Friday, 12 September 2014

R: k-Means Clustering on an Image

Enough with the theory we recently published, let's take a break and have fun on the application of Statistics used in Data Mining and Machine Learning, the k-Means Clustering.
k-means clustering is a method of vector quantization, originally from signal processing, that is popular for cluster analysis in data mining. k-means clustering aims to partition n observations into k clusters in which each observation belongs to the cluster with the nearest mean, serving as a prototype of the cluster. (Wikipedia, Ref 1.)
We will apply this method to an image, wherein we group the pixels into k different clusters. Below is the image that we are going to use,
Colorful Bird From Wall321
We will utilize the following packages for input and output:
  1. jpeg - Read and write JPEG images; and,
  2. ggplot2 - An implementation of the Grammar of Graphics.

Monday, 8 September 2014

Lebesgue Measure and Outer Measure Problems

More proving, still on Real Analysis. This is my solution and if you find any errors, do let me know.


Lebesgue Measure: Let $\mu$ be set function defined for all set in $\sigma$-algebra $\mathscr{F}$ with values in $[0,\infty]$. Assume $\mu$ is countably additive over countable disjoint collections of sets in $\mathscr{F}$.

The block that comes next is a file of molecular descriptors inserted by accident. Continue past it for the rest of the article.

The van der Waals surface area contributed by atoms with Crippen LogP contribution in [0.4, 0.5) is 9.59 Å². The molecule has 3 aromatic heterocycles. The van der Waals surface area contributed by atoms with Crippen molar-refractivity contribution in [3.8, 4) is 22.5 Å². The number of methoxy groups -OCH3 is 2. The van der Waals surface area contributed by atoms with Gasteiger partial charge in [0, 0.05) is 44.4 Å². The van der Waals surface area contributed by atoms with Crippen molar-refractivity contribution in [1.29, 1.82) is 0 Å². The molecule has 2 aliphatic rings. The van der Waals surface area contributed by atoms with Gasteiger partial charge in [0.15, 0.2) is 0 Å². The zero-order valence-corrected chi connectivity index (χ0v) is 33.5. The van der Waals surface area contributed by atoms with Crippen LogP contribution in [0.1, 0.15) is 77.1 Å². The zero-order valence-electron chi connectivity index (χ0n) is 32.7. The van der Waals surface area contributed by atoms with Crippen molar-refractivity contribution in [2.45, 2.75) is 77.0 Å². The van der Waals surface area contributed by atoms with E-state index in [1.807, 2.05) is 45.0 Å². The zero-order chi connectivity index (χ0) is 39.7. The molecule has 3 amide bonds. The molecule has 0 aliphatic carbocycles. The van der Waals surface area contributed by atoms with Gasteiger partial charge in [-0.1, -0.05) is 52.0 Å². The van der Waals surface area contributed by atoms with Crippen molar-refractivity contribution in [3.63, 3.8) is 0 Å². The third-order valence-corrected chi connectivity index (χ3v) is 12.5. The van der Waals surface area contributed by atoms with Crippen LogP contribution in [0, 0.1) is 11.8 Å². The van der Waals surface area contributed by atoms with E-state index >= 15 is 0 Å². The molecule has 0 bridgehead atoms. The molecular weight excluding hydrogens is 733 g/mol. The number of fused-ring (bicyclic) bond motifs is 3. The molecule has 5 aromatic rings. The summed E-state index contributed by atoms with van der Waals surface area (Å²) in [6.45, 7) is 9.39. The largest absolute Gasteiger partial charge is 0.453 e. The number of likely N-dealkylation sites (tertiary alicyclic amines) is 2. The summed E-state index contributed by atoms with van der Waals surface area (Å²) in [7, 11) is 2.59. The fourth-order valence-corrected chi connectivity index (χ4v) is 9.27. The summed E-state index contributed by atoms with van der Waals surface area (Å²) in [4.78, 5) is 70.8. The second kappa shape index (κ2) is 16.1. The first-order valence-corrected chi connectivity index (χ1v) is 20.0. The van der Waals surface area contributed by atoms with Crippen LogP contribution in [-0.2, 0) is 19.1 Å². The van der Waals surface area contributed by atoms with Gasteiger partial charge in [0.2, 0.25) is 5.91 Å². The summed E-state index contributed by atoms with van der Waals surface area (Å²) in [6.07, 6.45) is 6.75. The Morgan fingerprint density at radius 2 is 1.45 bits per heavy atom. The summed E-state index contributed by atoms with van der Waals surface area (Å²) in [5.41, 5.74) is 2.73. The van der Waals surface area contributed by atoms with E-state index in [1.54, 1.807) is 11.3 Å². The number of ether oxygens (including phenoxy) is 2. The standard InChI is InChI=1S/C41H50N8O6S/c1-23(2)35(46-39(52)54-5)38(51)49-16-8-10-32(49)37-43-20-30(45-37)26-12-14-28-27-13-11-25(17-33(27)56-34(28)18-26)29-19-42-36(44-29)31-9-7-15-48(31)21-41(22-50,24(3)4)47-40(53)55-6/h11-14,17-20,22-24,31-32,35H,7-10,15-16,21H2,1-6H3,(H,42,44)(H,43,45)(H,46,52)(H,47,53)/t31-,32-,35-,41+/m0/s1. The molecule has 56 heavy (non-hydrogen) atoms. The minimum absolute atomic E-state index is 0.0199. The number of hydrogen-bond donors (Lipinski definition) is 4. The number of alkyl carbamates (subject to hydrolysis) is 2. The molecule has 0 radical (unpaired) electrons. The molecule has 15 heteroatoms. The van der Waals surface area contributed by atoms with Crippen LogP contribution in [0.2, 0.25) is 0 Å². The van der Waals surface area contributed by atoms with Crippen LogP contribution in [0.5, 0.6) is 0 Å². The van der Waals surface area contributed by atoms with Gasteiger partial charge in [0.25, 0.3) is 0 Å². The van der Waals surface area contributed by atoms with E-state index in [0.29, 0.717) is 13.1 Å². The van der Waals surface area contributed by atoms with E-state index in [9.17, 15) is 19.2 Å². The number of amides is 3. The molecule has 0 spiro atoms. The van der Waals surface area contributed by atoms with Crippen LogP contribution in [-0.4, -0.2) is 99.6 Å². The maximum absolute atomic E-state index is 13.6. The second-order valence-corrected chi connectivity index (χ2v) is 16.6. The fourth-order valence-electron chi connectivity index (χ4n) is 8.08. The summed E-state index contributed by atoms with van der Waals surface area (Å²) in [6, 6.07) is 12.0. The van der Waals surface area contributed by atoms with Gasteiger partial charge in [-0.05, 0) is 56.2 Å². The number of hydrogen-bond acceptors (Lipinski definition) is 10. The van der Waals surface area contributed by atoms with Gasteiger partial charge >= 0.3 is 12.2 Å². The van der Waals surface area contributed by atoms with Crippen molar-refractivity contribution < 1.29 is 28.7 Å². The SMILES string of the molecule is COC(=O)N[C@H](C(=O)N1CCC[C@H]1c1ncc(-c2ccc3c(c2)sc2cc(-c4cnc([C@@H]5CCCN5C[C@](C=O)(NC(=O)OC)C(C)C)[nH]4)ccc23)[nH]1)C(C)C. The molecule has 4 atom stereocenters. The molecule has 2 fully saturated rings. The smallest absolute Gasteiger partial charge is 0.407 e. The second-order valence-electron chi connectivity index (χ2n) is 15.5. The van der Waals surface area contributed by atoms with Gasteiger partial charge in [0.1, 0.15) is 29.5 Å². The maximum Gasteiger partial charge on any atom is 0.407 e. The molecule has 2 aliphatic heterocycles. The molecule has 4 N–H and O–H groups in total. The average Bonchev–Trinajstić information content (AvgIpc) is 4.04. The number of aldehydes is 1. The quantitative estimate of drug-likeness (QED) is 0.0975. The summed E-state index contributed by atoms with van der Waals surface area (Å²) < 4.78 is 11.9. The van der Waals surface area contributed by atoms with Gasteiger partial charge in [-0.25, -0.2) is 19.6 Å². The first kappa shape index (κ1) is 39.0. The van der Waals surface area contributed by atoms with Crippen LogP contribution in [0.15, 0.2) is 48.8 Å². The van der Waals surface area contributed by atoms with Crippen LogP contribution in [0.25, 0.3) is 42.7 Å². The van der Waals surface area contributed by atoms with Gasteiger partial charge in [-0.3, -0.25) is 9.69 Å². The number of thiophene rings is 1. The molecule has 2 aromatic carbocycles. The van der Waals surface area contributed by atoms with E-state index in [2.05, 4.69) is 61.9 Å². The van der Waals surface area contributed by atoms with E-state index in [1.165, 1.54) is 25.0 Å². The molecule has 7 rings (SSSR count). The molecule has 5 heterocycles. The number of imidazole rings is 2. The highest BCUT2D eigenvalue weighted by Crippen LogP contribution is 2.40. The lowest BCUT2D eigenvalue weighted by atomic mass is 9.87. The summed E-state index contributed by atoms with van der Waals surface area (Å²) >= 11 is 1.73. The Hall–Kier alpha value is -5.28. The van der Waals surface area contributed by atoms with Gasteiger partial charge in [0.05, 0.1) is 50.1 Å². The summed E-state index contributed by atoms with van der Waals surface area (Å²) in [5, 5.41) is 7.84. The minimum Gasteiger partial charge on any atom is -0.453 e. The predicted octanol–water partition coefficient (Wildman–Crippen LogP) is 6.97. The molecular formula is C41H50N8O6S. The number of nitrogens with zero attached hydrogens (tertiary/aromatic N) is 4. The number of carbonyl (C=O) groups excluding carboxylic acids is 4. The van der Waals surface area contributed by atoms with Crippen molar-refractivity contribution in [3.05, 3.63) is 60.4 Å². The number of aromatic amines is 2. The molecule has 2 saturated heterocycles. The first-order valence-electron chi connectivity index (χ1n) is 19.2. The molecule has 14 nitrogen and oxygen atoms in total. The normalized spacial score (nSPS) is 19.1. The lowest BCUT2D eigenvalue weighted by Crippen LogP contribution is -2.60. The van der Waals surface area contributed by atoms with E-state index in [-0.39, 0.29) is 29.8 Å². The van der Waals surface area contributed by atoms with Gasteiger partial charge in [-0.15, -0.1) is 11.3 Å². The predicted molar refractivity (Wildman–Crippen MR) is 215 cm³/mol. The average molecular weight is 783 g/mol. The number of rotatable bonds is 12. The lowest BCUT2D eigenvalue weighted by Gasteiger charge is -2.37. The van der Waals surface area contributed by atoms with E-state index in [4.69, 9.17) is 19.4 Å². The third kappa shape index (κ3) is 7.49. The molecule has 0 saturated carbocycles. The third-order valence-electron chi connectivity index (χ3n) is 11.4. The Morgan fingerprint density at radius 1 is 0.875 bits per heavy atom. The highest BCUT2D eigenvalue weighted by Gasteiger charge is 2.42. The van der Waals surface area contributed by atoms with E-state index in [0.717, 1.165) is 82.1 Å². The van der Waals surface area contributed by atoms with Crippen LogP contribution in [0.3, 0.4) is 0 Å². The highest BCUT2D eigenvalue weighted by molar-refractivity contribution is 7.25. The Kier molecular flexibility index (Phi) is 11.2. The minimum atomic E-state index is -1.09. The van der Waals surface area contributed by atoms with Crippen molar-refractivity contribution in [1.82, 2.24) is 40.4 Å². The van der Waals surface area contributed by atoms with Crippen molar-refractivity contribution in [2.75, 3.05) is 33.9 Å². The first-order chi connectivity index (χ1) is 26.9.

1. Prove that if $A$ and $B$ are two sets in $\mathscr{F}$, with $A\subseteq B$, then $\mu(A)\leq \mu(B)$. This property is called monotonicity.
  2. Prove that if there is a set $A$ in the collection $\mathscr{F}$ for which $\mu(A)<\infty$, then $\mu(\emptyset)=0$.
  3. Let $\{E_{k}\}_{k=1}^{\infty}$ be a countable collection of sets in $\mathscr{F}$. Prove that $\mu\left(\displaystyle\bigcup_{k=1}^{\infty}E_{k}\right)\leq \displaystyle\sum_{k=1}^{\infty}\mu(E_k)$
Lebesgue Outer Measure:
  1. By using property of outer measure, prove that the interval $[0,1]$ is not countable.
  2. Let $A$ be the set of irrational numbers in the interval $[0,1]$. Prove that $\mu^{*}(A)=1$.
  3. Let $B$ be the set of rational numbers in the interval $[0,1]$, and let $\{I_k\}_{k=1}^{n}$ be finite collection of open intervals that covers $B$. Prove that $\displaystyle\sum_{k=1}^{n}\mu^{*}(I_k)\geq 1$.
  4. Prove that if $\mu^{*}(A)=0$, then $\mu^{*}(A\cup B)=\mu^{*}(B).$

Sunday, 7 September 2014

Translation Invariant of Lebesgue Outer Measure

Another proving problem, this time on Real Analysis.


  1. Prove that the Lebesgue outer measure is translation invariant. (Use the property that, the length of an interval $l$ is translation invariant.)


  1. Proof. The outer measure is translation invariant if for $y\in \mathbb{R}$, \begin{equation}\nonumber \mu^{*}(A)=\mu^{*}(A+y) \end{equation} Hence, we need to show that Case 1: $\mu^{*}(A)\leq \mu^{*}(A+y)$; and Case 2: $\mu^{*}(A+y)\leq \mu^{*}(A)$.

    Case 1: Consider a countable collection $\{I_n\}_{n=1}^{\infty}$, and let \begin{equation}\nonumber W = \left\{\displaystyle\sum_{n=1}^{\infty}l(I_n)\mid A\subseteq\displaystyle\bigcup_{n=1}^{\infty}I_n\right\} \end{equation} Then the outer measure of $A$ is, \begin{equation}\nonumber \mu^{*}(A)=\inf\,\{W\}. \end{equation}
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